### Rice Rolling with Probability

Hello guys!
I have a question. I'm able to produce correct sums and count those sums in an array but I can't implement the probability into my program. I understand the probability of rolling two dice but I can't figure out how to put it into my program.

 ``12345678910111213141516171819202122232425262728293031323334353637383940414243444546474849505152535455`` ``````#include "stdafx.h" #include #include #include #include using namespace std; int main(int argc, int **argv) { int nrOfRolls; int die1; int die2; int sumDice; int store[14]; int k = 0; int userExit = 1; while (userExit == 1) { srand(time(0)); cout << "Please enter number of rolls: "; cin >> nrOfRolls; for (; k < 14; k++) store[k] = 0; for (k = 0; k < nrOfRolls; k++) { die1 = rand() % 6 + 1; die2 = rand() % 6 + 1; sumDice = die1 + die2; store[sumDice]++; //CODE BELOW IS TO COUNT THE SUM OF DICE //cout << "Sum of Dice: " << sumDice << "\n"; } cout << setw(11) << "Sum" << setw(15) << "#Rolled" << setw(20) << "Odds" << setw(25) << "%Error" << endl; for (k = 2; k <= 12; k++) { cout << setw(10) << k << ":" << setw(10) << store[k] << endl; } cout << "Try again? (1 = Yes, 0 = Exit)" << endl; cin >> userExit; } cout << "Thank you! Now exiting..." << endl; system("PAUSE"); return 0; }``````

And, for example, the change of rolling a 2 is a 1/36 chance. I just can't figure out the odds.

Can I have some help?
I'm not exactly sure what you mean when you differentiate "chance" from "odds"; they are equivalent terms in my mind.

For a sample size as small as 2 dice rolls, you can pretty much brute-force the probability calculations.

Sample space:
 ``` (1,1) (1,2) (1,3) (1,4) (1,5) (1,6) (2,1) (2,2) (2,3) (2,4) (2,5) (2,6) (3,1) (3,2) (3,3) (3,4) (3,5) (3,6) (4,1) (4,2) (4,3) (4,4) (4,5) (4,6) (5,1) (5,2) (5,3) (5,4) (5,5) (5,6) (6,1) (6,2) (6,3) (6,4) (6,5) (6,6) ```

Sum of each outcome:
 ``` (2) (3) (4) (5) (6) (7) (3) (4) (5) (6) (7) (8) (4) (5) (6) (7) (8) (9) (5) (6) (7) (8) (9) (10) (6) (7) (8) (9) (10) (11) (7) (8) (9) (10) (11) (12) ```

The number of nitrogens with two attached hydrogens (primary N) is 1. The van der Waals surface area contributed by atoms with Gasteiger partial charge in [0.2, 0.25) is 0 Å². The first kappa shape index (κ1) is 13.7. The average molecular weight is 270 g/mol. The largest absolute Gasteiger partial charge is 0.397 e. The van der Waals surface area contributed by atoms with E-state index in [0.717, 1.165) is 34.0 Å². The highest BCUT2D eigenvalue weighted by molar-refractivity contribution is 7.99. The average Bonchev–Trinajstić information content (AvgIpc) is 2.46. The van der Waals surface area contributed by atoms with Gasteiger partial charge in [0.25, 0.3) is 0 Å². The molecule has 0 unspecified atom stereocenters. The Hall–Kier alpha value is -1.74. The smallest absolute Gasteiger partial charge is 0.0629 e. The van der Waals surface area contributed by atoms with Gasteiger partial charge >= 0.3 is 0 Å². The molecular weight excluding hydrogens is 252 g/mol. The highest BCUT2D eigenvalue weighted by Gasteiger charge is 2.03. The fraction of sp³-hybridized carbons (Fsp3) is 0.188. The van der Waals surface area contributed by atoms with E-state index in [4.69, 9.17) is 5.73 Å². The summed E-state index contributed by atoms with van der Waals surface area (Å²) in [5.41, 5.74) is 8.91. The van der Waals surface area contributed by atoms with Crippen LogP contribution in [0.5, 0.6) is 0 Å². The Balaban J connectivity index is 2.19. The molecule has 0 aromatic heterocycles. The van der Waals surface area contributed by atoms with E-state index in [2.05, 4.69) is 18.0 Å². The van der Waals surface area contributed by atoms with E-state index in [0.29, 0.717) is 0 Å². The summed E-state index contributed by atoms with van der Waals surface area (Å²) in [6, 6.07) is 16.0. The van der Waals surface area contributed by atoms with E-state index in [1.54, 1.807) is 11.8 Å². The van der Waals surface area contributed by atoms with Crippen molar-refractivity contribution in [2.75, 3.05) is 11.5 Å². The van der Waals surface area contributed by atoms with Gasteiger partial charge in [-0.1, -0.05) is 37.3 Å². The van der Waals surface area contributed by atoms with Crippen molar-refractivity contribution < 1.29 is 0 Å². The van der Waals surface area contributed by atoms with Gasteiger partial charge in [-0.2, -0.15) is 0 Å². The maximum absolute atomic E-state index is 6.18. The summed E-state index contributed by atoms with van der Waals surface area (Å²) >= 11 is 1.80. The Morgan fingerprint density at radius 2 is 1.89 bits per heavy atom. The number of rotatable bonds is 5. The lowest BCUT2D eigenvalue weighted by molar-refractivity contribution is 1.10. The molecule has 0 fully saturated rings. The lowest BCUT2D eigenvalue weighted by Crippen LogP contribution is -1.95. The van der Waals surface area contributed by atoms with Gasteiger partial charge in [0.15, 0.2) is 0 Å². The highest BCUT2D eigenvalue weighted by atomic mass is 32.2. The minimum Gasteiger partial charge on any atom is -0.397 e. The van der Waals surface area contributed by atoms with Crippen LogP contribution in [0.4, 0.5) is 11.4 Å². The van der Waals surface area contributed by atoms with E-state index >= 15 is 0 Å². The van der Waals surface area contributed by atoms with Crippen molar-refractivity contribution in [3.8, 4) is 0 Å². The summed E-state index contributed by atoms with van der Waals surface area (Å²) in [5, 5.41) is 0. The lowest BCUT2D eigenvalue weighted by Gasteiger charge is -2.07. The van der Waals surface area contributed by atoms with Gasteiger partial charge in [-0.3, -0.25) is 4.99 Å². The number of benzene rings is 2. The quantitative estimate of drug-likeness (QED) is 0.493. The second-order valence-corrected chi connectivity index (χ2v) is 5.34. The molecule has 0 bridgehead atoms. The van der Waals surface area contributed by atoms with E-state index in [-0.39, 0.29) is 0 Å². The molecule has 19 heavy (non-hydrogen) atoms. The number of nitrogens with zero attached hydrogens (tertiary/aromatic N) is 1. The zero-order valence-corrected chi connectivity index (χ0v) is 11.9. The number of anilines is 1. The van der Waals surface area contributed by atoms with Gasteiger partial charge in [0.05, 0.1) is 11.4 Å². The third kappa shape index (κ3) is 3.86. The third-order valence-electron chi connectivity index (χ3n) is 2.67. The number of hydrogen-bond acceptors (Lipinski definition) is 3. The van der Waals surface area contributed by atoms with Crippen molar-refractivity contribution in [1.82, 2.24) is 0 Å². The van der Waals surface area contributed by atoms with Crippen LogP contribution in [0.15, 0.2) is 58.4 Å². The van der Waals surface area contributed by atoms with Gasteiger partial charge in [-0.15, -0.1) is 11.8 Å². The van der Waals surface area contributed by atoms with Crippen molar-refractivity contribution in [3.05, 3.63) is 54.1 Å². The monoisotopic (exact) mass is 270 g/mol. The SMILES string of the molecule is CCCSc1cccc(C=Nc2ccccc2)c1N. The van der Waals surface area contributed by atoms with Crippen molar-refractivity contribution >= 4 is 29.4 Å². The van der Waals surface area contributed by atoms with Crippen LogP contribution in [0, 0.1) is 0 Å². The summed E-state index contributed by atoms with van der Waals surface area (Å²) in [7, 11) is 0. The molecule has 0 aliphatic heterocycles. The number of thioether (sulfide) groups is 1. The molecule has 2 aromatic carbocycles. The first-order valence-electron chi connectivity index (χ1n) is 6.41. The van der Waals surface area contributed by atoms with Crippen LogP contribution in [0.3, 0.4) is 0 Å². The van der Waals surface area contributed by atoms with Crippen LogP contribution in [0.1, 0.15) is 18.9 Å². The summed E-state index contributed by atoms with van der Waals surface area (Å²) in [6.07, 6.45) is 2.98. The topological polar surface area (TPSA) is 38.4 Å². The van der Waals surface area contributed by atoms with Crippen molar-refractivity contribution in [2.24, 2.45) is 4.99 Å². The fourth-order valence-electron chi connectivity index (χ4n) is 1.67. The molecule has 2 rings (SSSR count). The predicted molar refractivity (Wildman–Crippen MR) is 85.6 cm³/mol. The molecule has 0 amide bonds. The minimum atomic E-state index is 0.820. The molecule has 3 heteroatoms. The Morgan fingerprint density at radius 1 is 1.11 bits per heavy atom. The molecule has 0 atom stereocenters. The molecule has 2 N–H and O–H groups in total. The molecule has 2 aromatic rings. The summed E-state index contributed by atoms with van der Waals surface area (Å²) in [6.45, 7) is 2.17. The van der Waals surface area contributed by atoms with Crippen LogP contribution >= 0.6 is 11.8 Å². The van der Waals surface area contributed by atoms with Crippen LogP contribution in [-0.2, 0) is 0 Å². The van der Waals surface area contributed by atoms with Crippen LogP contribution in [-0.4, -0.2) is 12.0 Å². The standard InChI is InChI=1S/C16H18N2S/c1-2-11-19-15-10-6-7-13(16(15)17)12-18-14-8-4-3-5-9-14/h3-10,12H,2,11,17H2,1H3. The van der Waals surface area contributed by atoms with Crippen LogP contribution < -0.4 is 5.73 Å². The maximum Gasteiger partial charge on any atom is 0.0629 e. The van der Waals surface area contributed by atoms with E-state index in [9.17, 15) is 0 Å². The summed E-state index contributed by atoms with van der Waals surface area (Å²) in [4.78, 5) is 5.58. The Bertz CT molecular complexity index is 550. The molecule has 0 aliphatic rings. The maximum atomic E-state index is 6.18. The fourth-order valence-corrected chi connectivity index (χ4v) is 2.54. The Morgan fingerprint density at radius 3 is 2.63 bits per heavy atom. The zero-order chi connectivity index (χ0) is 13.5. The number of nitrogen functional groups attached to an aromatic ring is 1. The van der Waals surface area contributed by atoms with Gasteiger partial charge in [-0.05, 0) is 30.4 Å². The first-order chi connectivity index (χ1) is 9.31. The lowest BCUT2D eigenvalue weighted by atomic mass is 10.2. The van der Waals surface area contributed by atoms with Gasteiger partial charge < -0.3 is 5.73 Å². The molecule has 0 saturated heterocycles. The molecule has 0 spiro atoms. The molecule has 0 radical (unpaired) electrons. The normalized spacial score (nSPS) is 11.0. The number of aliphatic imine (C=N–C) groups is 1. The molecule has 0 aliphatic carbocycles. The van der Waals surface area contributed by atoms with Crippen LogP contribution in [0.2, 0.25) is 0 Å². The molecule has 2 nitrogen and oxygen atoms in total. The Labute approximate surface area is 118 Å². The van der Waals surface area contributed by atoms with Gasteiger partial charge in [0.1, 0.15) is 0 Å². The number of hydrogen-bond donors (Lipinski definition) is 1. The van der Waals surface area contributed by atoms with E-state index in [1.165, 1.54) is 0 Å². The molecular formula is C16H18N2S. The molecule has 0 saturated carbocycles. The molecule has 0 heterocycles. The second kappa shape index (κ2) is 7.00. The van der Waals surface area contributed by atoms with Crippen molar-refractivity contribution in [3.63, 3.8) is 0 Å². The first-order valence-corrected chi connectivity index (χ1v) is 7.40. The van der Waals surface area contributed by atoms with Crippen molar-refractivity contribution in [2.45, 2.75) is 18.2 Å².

Each individual outcome has a 1/36 chance, but clearly 3+4 is the same as 4+3, so you can combine those.

Histogram:

 ``` * * * * * * * * * * * * * * * * * * * * * * * * * * * * * * * * * * * * 2 3 4 5 6 7 8 9 10 11 12```

(anything else is a 0% chance)

From the histogram, you can see there are 2 ways to roll a 3, so there's a 2*(1/36) chance of rolling a 3, or a 1/18 chance. There are 6 ways to roll a 7, so that's a 1/6 chance.

One way to code this triangle would be something like this:
 ``123456789101112131415161718192021`` ``````// Example program #include #include double die_sum_chance(int sum) { if (sum < 2 || sum > 12) return 0; if (sum <= 7) return static_cast(sum - 1) / 36; else return static_cast(12 - (sum - 1)) / 36; } int main() { for (int i = 0; i <= 14; i++) { std::cout << "Roll a " << i << ": " << 36 * die_sum_chance(i) << "/" << 36 << " chance" << std::endl; } }``````

When you add two uniform distributions together, you get a triangle distribution. (If you know anything about convolution, that's equivalent to convolving the two square pulses together... but that's a different topic.)
That helped out a ton, thanks! Using that new function now gives me the odds while doing correct calculations.

 ``123456789101112131415161718192021222324252627282930313233343536373839404142434445464748495051525354555657585960616263646566676869707172737475`` `````` 2/8/18 CIT 245 Rolling Dice with ODDS LAST EDIT: 2/8/18 FIXED BUG WTH ARRAY NOT RESETTING ITS VALUE 2/9/18 INTRODUCED THE FUNCTION die_sum_chance TO CALCULATE THE ODDS AND %ERROR */ #include "stdafx.h" #include #include #include #include using namespace std; double die_sum_chance(int sum) { if (sum < 2 || sum > 12) return 0; if (sum <= 7) return double(sum - 1) / 36; else return double(12 - (sum - 1)) / 36; } int main(int argc, int **argv) { int nrOfRolls; int die1; int die2; int sumDice; int store[14]; int k = 0; int userExit = 1; double odds; while (userExit == 1) { srand(time(0)); cout << "Please enter number of rolls: "; cin >> nrOfRolls; for (k=0 ; k < 14; k++) store[k] = 0; for (k = 0; k < nrOfRolls; k++) { die1 = rand() % 6 + 1; die2 = rand() % 6 + 1; sumDice = die1 + die2; store[sumDice]++; //CODE BELOW IS TO COUNT THE SUM OF DICE. ENABLE FOR DEBUGGING //cout << "Sum of Dice: " << sumDice << "\n"; } cout << setw(11) << "Sum" << setw(15) << "#Rolled" << setw(20) << "Odds" << setw(25) << "%Error" << endl; for (k = 2; k <= 12; k++) { odds = die_sum_chance(k)* nrOfRolls; cout << setw(10) << k << ":" << setw(10) << store[k] << setw(23) << odds << setw(27) << (abs(store[k] - odds) / odds) * 100 << "%" << endl; } cout << "Try again? (1 = Yes, 0 = Exit)" << endl; cin >> userExit; } cout << "Thank you! Now exiting..." << endl; system("PAUSE"); return 0; }``````

Do you think there should be a change in the code for efficiency?
only if it is taking too long to run. ?

store could be unsigned if you want to run big tests.

die1, die2, and sumdie can all be eliminated.
store[rand()%6+rand%6+2]++;

store can be initialized
int store[14] = {0}; //this only works with zero, though.

with these changes, I predict that if you tried to do 10^100000000 rolls it would run approximately 1/100000000000th of a second faster.

the only thing taking any real time in your program are the print statements which are inherently slow and there isn't anything you can do about that.

the c++ headers are <ctime> and <cstdlib>. Use those, or one day it will bite you.
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